Cortical gamma rhythms modulate NMDAR-mediated spike timing dependent plasticity in a biophysical model
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Citation (published version)Lee S, Sen K, Kopell N (2009) Cortical Gamma Rhythms Modulate NMDAR-Mediated Spike Timing Dependent Plasticity in a Biophysical Model. PLoS Comput Biol 5(12): e1000602. https://doi.org/10.1371/journal.pcbi.1000602
Spike timing dependent plasticity (STDP) has been observed experimentally in vitro and is a widely studied neural algorithm for synaptic modification. While the functional role of STDP has been investigated extensively, the effect of rhythms on the precise timing of STDP has not been characterized as well. We use a simplified biophysical model of a cortical network that generates pyramidal interneuronal gamma rhythms (PING). Plasticity via STDP is investigated at the excitatory pyramidal cell synapse from a gamma frequency (30–90 Hz) input independent of the network gamma rhythm. The input may represent a corticocortical or an information-specific thalamocortical connection. This synapse is mediated by N-methyl-D-aspartate receptor mediated (NMDAR) currents. For distinct network and input frequencies, the model shows robust frequency regimes of potentiation and depression, providing a mechanism by which responses to certain inputs can potentiate while responses to other inputs depress. For potentiating regimes, the model suggests an optimal amount and duration of plasticity that can occur, which depends on the time course for the decay of the postsynaptic NMDAR current. Prolonging the duration of the input beyond this optimal time results in depression. Inserting pauses in the input can increase the total potentiation. The optimal pause length corresponds to the decay time of the NMDAR current. Thus, STDP in this model provides a mechanism for potentiation and depression depending on input frequency and suggests that the slow NMDAR current decay helps to regulate the optimal amplitude and duration of the plasticity. The optimal pause length is comparable to the time scale of the negative phase of a modulatory theta rhythm, which may pause gamma rhythm spiking. Our pause results may suggest a novel role for this theta rhythm in plasticity. Finally, we discuss our results in the context of auditory thalamocortical plasticity.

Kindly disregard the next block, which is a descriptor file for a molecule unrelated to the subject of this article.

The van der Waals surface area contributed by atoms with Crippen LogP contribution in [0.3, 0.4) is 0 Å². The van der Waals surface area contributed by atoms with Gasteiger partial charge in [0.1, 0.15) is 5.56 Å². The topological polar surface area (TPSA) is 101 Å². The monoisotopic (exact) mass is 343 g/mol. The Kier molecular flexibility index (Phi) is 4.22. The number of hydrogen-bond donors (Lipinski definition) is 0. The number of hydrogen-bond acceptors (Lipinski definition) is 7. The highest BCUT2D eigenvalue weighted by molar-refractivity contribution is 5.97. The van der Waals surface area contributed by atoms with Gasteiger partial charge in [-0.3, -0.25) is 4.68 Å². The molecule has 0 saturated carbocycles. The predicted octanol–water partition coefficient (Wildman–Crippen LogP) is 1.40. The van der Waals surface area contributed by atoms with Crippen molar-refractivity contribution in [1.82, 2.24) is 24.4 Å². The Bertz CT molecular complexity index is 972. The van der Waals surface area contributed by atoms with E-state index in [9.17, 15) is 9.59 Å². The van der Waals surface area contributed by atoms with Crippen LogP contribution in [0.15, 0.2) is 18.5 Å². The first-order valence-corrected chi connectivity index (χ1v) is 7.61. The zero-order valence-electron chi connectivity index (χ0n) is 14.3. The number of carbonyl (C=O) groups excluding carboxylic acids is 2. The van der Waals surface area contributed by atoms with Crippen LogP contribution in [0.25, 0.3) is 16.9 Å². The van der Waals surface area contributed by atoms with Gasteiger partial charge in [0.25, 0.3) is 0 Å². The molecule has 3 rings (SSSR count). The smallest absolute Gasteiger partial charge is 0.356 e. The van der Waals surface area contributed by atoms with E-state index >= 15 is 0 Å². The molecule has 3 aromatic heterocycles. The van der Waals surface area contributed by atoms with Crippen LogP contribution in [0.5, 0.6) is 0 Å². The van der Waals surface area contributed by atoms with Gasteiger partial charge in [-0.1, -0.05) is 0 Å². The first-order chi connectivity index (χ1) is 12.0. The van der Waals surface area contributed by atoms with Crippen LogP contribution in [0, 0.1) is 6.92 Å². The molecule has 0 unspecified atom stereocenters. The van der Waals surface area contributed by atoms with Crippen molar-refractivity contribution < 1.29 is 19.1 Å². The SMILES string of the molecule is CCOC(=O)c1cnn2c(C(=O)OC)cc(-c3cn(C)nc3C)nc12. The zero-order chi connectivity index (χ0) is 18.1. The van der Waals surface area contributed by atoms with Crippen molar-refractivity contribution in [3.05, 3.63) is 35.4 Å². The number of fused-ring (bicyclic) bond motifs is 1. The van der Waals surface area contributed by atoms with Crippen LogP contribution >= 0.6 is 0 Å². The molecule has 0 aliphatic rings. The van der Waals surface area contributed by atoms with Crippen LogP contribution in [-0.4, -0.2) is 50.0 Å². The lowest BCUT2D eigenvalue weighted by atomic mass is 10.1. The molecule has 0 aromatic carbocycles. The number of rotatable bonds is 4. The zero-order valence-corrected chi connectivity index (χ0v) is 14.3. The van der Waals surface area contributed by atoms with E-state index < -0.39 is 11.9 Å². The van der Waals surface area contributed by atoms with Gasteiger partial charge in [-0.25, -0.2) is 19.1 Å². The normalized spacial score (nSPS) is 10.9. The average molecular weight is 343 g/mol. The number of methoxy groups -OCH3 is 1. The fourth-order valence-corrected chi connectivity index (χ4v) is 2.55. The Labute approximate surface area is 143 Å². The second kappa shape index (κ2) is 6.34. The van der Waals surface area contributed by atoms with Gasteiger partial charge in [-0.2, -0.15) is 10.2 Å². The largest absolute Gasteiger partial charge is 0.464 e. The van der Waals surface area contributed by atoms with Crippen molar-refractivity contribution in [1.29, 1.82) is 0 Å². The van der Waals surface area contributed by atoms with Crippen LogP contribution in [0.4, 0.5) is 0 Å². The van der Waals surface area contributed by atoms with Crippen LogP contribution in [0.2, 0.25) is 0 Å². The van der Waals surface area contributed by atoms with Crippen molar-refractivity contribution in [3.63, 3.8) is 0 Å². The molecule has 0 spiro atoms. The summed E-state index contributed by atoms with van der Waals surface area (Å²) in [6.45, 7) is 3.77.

RightsCopyright: © 2009 Lee et al. This is an open-access article distributed under the terms of the Creative Commons Attribution License, which permits unrestricted use, distribution, and reproduction in any medium, provided the original author and source are credited.
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